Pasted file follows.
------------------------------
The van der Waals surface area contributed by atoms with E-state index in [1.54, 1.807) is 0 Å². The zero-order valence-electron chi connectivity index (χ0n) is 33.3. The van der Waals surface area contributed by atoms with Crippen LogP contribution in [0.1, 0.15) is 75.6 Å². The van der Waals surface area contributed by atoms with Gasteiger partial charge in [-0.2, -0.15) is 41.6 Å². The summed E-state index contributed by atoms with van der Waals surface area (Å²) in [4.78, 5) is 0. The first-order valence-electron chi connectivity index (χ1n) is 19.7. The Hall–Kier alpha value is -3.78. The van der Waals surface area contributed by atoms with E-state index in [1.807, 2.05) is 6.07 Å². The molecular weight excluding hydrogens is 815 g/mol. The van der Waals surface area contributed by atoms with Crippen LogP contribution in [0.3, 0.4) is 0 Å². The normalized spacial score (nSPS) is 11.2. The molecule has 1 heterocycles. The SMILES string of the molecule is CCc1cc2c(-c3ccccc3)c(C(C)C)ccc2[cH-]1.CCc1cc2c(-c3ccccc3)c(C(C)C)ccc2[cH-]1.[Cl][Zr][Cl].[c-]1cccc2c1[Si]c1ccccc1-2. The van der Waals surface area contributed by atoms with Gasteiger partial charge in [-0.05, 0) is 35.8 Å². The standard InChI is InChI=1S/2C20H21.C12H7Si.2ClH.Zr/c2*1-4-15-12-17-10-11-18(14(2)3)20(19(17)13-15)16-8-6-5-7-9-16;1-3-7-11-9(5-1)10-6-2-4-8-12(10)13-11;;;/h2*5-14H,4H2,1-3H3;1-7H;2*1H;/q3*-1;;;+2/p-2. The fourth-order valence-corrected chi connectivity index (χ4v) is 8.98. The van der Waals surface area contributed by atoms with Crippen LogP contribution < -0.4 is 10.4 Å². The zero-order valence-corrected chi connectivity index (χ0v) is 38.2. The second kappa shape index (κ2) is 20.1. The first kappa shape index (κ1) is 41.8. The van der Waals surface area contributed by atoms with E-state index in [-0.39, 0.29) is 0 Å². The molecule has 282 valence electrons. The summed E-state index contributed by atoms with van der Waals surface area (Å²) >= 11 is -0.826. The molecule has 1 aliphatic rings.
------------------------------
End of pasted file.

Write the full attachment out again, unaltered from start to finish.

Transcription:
The van der Waals surface area contributed by atoms with E-state index in [1.54, 1.807) is 0 Å². The zero-order valence-electron chi connectivity index (χ0n) is 33.3. The van der Waals surface area contributed by atoms with Crippen LogP contribution in [0.1, 0.15) is 75.6 Å². The van der Waals surface area contributed by atoms with Gasteiger partial charge in [-0.2, -0.15) is 41.6 Å². The summed E-state index contributed by atoms with van der Waals surface area (Å²) in [4.78, 5) is 0. The first-order valence-electron chi connectivity index (χ1n) is 19.7. The Hall–Kier alpha value is -3.78. The van der Waals surface area contributed by atoms with E-state index in [1.807, 2.05) is 6.07 Å². The molecular weight excluding hydrogens is 815 g/mol. The van der Waals surface area contributed by atoms with Crippen LogP contribution in [0.3, 0.4) is 0 Å². The normalized spacial score (nSPS) is 11.2. The molecule has 1 heterocycles. The SMILES string of the molecule is CCc1cc2c(-c3ccccc3)c(C(C)C)ccc2[cH-]1.CCc1cc2c(-c3ccccc3)c(C(C)C)ccc2[cH-]1.[Cl][Zr][Cl].[c-]1cccc2c1[Si]c1ccccc1-2. The van der Waals surface area contributed by atoms with Gasteiger partial charge in [-0.05, 0) is 35.8 Å². The standard InChI is InChI=1S/2C20H21.C12H7Si.2ClH.Zr/c2*1-4-15-12-17-10-11-18(14(2)3)20(19(17)13-15)16-8-6-5-7-9-16;1-3-7-11-9(5-1)10-6-2-4-8-12(10)13-11;;;/h2*5-14H,4H2,1-3H3;1-7H;2*1H;/q3*-1;;;+2/p-2. The fourth-order valence-corrected chi connectivity index (χ4v) is 8.98. The van der Waals surface area contributed by atoms with Crippen LogP contribution < -0.4 is 10.4 Å². The zero-order valence-corrected chi connectivity index (χ0v) is 38.2. The second kappa shape index (κ2) is 20.1. The first kappa shape index (κ1) is 41.8. The van der Waals surface area contributed by atoms with E-state index in [-0.39, 0.29) is 0 Å². The molecule has 282 valence electrons. The summed E-state index contributed by atoms with van der Waals surface area (Å²) >= 11 is -0.826. The molecule has 1 aliphatic rings.